In the fallacy thread, Scuzzaman has raised the issue of the slippery slope argument, which he argues is not necessarily fallacious. Let’s pause for a vid (without necessarily endorsing all that is said, this is food for thought):
Benjamin McLean here connects the issue to the principle of induction and so also to the post-Hume challenge to inductive reasoning. In short, a slippery slope argument is an inductive causal inference from present and past experiences, trends and dynamics to a possible future, inviting us to turn away before it is too late. As in:
When we cast the argument in this form, we can then see some of the force in SM’s point:
[SM, 77:] The OP [on fallacies] is deficient in reference to the Slippery Slope argument.
Not even the people making the argument 50 years ago would have given credence to legislatures forcing schools to let boys dress as girls and therefore – due to their stated opinion in opposition to their plain biology – be allowed entry to the girls bathroom, i.e. they had no possible clue as to the probabilities involved and nor in principle could they have.
Here in Germany several years ago the State decided that Germany should join the rest of the EU in explicitly banning sex with animals (although one should note, not as inherently deranged behaviour but as an affront to the rights of the animal). Announcement of this intention was followed by a public protest by over 200 literal “animal lovers” and their animals, claiming the contrary right to their previously legal practice.
Nobody ever made the argument based on the probability of Step 10 occurring in the context of the culture and mores at the time of Step 1. But the Overton Window is merely another description of the Slippery Slope: it describes not only the fact that certain subjects, facts, and opinions are officially forbidden or mandatory, but also that these categories are not only malleable but are actively manipulated over time in order to degrade public opposition to the managerial classes’ excesses.
We have overwhelming warrant from history to presume, a priori of any particular current demonstration, that no political action is ever solely what it appears and that long-term agendas inimical to our collective and several interests are perpetually being advanced. The “Boiling the Frog” illustration is also merely another version of the Slippery Slope argument. They all three (Slippery, Overton, and Frog) exist as common wisdom because the phenomenon they describe IS so common as to be inescapable.
Are misapplications of the argument possible?
That doesn’t make the argument a fallacy, or else all forms of argument are fallacious.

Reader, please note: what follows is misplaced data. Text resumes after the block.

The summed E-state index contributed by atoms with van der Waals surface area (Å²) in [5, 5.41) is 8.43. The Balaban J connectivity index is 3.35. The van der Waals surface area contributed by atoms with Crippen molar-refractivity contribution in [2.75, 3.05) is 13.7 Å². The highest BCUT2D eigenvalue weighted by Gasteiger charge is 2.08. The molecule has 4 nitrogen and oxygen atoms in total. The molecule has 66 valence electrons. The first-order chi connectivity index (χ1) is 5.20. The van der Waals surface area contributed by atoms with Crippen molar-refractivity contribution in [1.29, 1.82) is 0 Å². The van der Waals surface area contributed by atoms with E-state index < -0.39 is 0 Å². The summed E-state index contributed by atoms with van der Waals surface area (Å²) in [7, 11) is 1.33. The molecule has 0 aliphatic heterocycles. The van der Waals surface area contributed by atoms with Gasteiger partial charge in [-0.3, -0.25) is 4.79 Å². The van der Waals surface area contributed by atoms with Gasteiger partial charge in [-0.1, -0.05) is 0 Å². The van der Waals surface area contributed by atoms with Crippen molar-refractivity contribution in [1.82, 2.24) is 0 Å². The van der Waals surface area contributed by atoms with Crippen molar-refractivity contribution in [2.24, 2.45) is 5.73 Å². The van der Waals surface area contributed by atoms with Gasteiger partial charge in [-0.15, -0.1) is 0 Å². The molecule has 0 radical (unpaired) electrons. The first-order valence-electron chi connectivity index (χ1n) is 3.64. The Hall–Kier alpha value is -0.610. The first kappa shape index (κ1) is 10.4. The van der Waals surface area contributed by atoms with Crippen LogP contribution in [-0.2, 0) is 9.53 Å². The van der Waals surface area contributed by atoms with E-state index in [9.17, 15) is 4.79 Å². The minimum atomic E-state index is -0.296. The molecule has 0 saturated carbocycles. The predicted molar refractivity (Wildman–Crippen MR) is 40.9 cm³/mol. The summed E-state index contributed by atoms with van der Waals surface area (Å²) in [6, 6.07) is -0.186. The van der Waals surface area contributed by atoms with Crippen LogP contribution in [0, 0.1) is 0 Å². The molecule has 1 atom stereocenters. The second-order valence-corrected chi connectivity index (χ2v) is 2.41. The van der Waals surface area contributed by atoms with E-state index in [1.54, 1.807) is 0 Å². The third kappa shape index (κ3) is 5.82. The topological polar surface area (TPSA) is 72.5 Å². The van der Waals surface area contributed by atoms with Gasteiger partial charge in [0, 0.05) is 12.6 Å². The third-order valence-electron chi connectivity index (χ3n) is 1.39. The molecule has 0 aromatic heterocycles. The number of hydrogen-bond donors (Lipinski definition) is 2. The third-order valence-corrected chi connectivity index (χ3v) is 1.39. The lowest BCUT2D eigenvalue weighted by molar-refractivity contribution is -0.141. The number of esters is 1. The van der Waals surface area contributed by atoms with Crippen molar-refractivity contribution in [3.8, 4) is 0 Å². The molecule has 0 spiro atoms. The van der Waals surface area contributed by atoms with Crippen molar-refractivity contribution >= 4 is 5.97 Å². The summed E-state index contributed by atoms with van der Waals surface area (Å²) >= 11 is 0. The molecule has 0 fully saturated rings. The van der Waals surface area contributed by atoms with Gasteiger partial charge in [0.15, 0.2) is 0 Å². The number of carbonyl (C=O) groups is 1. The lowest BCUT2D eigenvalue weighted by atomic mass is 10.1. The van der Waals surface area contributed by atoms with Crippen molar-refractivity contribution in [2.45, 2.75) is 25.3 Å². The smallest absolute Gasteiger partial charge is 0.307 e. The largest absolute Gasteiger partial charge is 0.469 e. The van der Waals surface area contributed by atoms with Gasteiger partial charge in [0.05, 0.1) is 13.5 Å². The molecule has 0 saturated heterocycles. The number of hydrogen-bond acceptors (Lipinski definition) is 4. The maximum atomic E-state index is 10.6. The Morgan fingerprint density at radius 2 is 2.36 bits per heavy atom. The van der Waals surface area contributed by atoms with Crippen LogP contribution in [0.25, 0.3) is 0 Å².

The obvious issue here is, is there a ratchet effect that tends to strengthen and accelerate a damaging trend? If that obtains, it can be harder and harder to stop a slide down the slope, even if signs of a ruinous result are increasingly evident.
That is, the cogency of a slippery slope argument depends on the strength of its ratcheting mechanism. If one is present and is arguably strong, “a stitch in time saves nine.” However, as the change challenge diagram illustrates, it is often very hard to build a critical mass of support to act in good time, and as Machiavelli long since observed, by the time the course of a destructive policy disorder is manifest to all, it is too late to cure.
(And yes, that is a key part of why democratic forms of government are inherently unstable and must be stabilised through cultural forces that build a critical mass of support for prudence. Where, also, business as usual is so precisely because it is what those who hold the balance of power want or will tolerate.)
This brings up the Overton Window issue:
Here, we see an illustration of how power balances and support for policy can move across time. Where, proverbially, elections are won in the middle, through the swinging vote (and sometimes through disaffection of supporters who do not support one who would naturally be their candidate save for some issue or scandal X). In that context there are two BATNA points, where a critical mass will reject a proposal beyond that threshold, swinging the balance of voters or policy makers decisively against the relevant perceived radical faction.
So, the issue is, is there a ratchet on the BATNA, pushing it to one side or the other? If so, how strong is it and where will it lead? Can it be broken, swinging the trend the other way?
These may be quite difficult questions to answer, but they clearly show that the real fallacy is the trend to use “slippery slope” as a thought-stopping, dismissive talking point.
Especially, when the lessons of sound history (not victory propaganda) were bought with blood and tears; so those who neglect, reject or dismiss them doom themselves to pay the same coin over and over and over again. END
PS: It is worth a pause to again draw attention to the reason why constitutional democratic government is inherently unstable and must be stabilised by the consistent action of a prudent, well informed, vigilant public: